Saturday, January 13, 2018

Studying Scripture: Color and Creativity

(FYI- the links below are Amazon Affiliate links. That means that if you click through and purchase something, I will receive a small commission at no cost to you.)

I've been spending lots of time in my new Catholic Journaling Bible- reading and studying and being creative.  This long awaited Bible from Blessed is She and Our Sunday Visitor features the NAB translation, complete footnotes, and wide margins for notes, prayer, and art.  It also has a beautiful handlettered verse in each book of the Bible from Be A Heart Design.  I've written before here and here about my desire for a Catholic Journaling Bible and how I used my current study Bible, and here about how my favorite pens held up in the pages of the journaling Bible.

I've been posting some of my margin doodles on Instagram and have gotten LOTS of comments and messages how different materials hold up in the Bible.  I'm happy to share a few ideas, tips, mistakes, and successes for you about adding color in this Bible using watercolor, acrylic paint, and stamping.  I reviewed colored pens in this post and wrote about other ways to add art, even in a non journaling Bible, here.

General Supplies I love for working in my Bible:
-These colored pencils (supplemented with a few Crayola colors)
-This pencil sharpener (sharpens both large and small colored pencils)
-These pencils (the only kind worth having!)
-This little ruler
-This eraser
-Washi Tape like this
-Vellum like this or this or this


 Stamping is a fun way for anyone to add art and lettering, no matter your comfort level with being creative.  Here I used a dark blue stamp pad and these stamps to add embellishment to Luke Chapter 1.  (The heart stamp is one I had made using my original drawing- head to the bottom of the post for how you can win one!) and the small letter stamps are from a dollar bin at Michaels a long time ago, but these are similar.)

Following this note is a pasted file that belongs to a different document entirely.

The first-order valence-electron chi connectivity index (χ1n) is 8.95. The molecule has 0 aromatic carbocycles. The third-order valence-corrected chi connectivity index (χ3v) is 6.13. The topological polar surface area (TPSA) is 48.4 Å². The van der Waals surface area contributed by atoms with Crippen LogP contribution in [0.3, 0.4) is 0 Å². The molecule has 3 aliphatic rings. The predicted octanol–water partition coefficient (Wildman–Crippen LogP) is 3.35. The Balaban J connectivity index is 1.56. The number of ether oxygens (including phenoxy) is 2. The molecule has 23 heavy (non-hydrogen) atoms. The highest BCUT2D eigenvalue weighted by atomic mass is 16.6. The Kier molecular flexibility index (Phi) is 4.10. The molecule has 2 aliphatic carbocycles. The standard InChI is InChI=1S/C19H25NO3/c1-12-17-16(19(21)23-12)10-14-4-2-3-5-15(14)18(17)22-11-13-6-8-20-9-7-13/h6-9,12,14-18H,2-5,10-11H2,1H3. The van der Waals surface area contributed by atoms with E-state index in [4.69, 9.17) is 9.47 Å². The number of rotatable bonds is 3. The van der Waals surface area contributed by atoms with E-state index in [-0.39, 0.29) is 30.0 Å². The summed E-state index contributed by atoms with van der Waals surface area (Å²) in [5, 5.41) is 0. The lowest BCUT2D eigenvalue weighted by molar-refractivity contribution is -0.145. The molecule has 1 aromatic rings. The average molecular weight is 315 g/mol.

I stamped directly on the page, and while it looks lovely, it definitely was problematic.  You can see here how the ink bled and ghosted straight through the page, making it totally visible on the reverse page.  It even bled a few pinpricks of color onto the next page.

So I tried a new technique the next time I stamped.  I took a full sized sheet of labels like this and cut it down to the size of the margins (about 2"x8.5").  While the labels are bright white and the pages of this Bible are off white, I actually didn't notice the contrast as much as I thought I might.  I think that it blends in quite nicely.

I then stamped onto it FIRST, which ended up saving my tail as I made my first big mistake.  You can see below all the blobs of ink and the spacing issues.  Since it was just on the label, I threw it away and started with a second label, grateful it wasn't in my Bible forever. :)

I then carefully stuck the label on the Bible page.  I only peeled off about an inch of one end, carefully placed that, making sure to line it up well, and then peeled off the rest of the backing. Here you can see that the label did a perfect job of protecting the page- no bleeding, very very minimal ghosting.  This is definitely a technique I will continue to use, and not just with stamping.  I think this would work great for pens and markers not only to prevent them being seen through the page, but also to eliminate the fear of making a mistake.  You also could print out verses in your favorite fonts, decorate, cut out, etc.  The possibilities are endless!

Watercolor and Acrylic Paint:

 Next up I tried watercolor paint. Watercolor in this Bible is nice because you can keep it light, both in color and weight, whereas the acrylic can be a little thick and heavy. For this FIAT page, I first drew the lettering with these pens (after making a sketch on grid paper and tracing it using this amazing light box- just to be clear that I am not freehanding all of these pages!  I'll have another post soon about tracing and transferring techniques).